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Fishing advocacy group shares their angling expertise during weekend retreat

Thanks to a well-stocked pond along the Sandy River, families attending a fishing camp are likely to land a couple of rainbow trout at the end of an upcoming weekend excursion.

Camp attendees will learn all needed skills to snag those fish on the pond — and on any waterway — during the Association of Northwest Steelheaders' fourth-annual Family Fish Camp from March 8-10 at Camp Angelos, 32149 S.E. Stevens Road, Corbett.

No prior experience or equipment is required to attend, said Molly Shea, education and outreach coordinator for the steelheaders group. COURTESY PHOTO: NORTHWEST ASSOCIATION OF STEELHEADERS - Association of Northwest Steelheaders volunteer Huck Grimwood teaches Shannon Milliman and her son Phineas how to tie knots during last years fish camp.

"This year we're trying to improve this event to be as welcoming as possible," Shea said. "We want to make it comfortable for folks of all different backgrounds, whether you've gone fishing before — or have never even touched a fishing pole."

Participants will arrive Friday, March 8, and start the weekend with dinner and a movie. Lessons throughout the day on Saturday, March 9, include knot tying, fish anatomy, introduction to gear and casting practice.

"Family fish camp is a really great event where families can find an opportunity to not only bond for the weekend, but also learn really important skills for fishing in the outdoors," Shea said. "All of the skills are taught by experts from the association."

In addition to the fishing-skill workshops, children will participate in a print art station, raffle, and a salmon-lifecycle obstacle course called, "So, You Want to be a Salmon."

For the obstacle course, each group starts by smelling a scented cotton ball, which simulates the scent of a salmon's hatching point. The fish use river scents to navigate their way back home where they spawn, so

obstacle-course participants must then navigate a large jump-rope section that represents the dangers salmon face while traversing rivers. Those dangers include river turbines and fish dam ladders. Once the kids pass through the river-hazard section they make it to the ocean. There, participants gain nutrients by running back and forth.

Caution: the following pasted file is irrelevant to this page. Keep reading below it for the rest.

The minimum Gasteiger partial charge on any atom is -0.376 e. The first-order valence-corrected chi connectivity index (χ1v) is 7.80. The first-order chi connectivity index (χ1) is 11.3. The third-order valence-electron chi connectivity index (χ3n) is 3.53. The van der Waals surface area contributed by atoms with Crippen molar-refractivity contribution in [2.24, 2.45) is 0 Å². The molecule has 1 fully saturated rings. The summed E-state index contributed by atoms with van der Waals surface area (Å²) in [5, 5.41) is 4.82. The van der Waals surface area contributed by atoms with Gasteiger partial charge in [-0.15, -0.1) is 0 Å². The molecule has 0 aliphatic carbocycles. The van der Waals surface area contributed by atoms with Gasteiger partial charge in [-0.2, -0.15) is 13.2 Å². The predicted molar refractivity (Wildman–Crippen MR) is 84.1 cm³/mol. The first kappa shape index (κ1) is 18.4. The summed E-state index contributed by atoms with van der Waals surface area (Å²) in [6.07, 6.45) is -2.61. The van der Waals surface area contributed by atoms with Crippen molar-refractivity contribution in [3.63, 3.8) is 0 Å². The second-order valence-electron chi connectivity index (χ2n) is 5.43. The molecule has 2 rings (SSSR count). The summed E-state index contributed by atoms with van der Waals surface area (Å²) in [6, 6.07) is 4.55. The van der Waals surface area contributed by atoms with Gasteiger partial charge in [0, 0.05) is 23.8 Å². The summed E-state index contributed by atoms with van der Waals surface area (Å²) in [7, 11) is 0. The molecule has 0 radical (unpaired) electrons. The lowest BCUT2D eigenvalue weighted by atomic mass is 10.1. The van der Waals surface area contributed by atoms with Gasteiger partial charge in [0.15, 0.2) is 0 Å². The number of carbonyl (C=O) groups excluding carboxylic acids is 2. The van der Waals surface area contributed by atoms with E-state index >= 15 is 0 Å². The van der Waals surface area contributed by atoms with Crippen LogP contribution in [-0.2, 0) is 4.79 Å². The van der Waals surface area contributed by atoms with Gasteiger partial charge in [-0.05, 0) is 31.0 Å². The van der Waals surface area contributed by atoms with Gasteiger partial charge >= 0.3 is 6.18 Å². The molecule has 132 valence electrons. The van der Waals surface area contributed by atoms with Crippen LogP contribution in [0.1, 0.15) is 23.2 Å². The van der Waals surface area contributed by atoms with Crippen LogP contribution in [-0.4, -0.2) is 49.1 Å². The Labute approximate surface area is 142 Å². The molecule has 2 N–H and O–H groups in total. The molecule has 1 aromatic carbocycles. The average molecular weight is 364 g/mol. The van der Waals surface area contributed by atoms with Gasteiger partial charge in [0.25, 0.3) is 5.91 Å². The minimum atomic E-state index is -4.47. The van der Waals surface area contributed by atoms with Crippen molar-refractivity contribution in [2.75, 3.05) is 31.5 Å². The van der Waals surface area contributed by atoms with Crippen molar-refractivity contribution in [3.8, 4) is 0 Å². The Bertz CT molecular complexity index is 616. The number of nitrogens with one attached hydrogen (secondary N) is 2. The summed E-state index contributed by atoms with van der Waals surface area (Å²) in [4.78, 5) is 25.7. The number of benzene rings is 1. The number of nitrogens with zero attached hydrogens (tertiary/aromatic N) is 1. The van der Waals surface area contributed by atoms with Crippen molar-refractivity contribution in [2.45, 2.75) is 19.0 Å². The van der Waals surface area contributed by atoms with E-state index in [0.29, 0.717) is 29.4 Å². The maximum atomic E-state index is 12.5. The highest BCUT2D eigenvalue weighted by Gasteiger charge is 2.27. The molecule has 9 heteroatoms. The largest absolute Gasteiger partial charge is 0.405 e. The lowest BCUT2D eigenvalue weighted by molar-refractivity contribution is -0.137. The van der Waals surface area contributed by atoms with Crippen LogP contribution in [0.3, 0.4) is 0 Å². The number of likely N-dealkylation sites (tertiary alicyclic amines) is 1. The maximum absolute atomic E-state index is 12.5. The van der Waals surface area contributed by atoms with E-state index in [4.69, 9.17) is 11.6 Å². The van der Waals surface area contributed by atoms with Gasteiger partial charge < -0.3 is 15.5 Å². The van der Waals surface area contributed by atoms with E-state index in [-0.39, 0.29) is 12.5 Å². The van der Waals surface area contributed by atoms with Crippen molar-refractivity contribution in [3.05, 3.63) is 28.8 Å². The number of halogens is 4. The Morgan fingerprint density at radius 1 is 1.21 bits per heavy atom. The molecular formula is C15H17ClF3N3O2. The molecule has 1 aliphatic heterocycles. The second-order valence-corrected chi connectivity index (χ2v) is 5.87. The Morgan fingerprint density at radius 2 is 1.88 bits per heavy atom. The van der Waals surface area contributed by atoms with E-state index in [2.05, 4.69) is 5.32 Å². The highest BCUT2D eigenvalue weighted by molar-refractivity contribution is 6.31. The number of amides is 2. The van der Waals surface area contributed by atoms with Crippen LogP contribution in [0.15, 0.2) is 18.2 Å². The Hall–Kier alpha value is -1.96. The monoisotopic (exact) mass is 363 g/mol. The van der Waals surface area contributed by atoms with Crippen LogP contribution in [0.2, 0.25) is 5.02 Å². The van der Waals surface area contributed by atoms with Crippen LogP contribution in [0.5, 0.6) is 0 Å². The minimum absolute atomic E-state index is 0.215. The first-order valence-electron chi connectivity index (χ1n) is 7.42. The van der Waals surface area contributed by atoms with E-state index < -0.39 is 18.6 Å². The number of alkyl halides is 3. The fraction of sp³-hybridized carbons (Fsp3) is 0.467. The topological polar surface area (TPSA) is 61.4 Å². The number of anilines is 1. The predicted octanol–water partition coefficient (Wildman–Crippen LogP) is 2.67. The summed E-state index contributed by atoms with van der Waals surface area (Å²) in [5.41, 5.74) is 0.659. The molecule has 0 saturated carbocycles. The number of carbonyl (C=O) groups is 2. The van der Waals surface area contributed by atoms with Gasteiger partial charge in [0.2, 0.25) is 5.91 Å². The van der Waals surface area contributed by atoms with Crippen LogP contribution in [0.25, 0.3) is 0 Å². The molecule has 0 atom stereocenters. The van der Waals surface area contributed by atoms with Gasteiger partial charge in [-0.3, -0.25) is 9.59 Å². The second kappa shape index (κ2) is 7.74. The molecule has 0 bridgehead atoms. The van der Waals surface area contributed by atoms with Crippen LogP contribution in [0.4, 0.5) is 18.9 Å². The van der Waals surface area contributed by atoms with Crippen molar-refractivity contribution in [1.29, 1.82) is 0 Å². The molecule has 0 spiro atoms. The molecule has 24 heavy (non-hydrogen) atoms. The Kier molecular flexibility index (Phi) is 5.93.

If children can overcome all the obstacles and not get caught by predators (adult volunteers trying to catch them), the participants return to the course's starting point. The last task is to identify the scented cotton balls — but all the balls are mixed around so the children truly have to use their noses to find the correct one.

"It's a fun game that we've taken into a lot of classrooms," Shea said. "Kids don't realize how hard it is to migrate. Lots of the time, salmon don't make it back." COURTESY PHOTO: NORTHWEST ASSOCIATION OF STEELHEADERS - Father and son Tony and Orin Olander pose with a rainbow trout at Camp Angelos during the third annual Northwest Association of Steelheaders Family Fishing Camp.

The camp concludes Sunday morning, March 10, with attendees utilizing all their new fishing skills to fish in the camp's pond.

Once families are happy after pulling a couple of rainbow trout out of the small lake, instructors will help camp attendees plan their next fishing adventure.

If you go

What: The Association of Northwest Steelheaders' fourth-annual Family Fish Camp

When: Saturday, March 8-Sunday, March 10.

Where: Camp Angelo, 32149 S.E. Stevens Road, Corbett

Cost: $200 for an adult and child pair, and $75 for additional attendees. Admission includes five meals, two nights lodging, and access to all activities.

visit: nwsteelheaders.salsalabs.org/FamilyFishCamp2019

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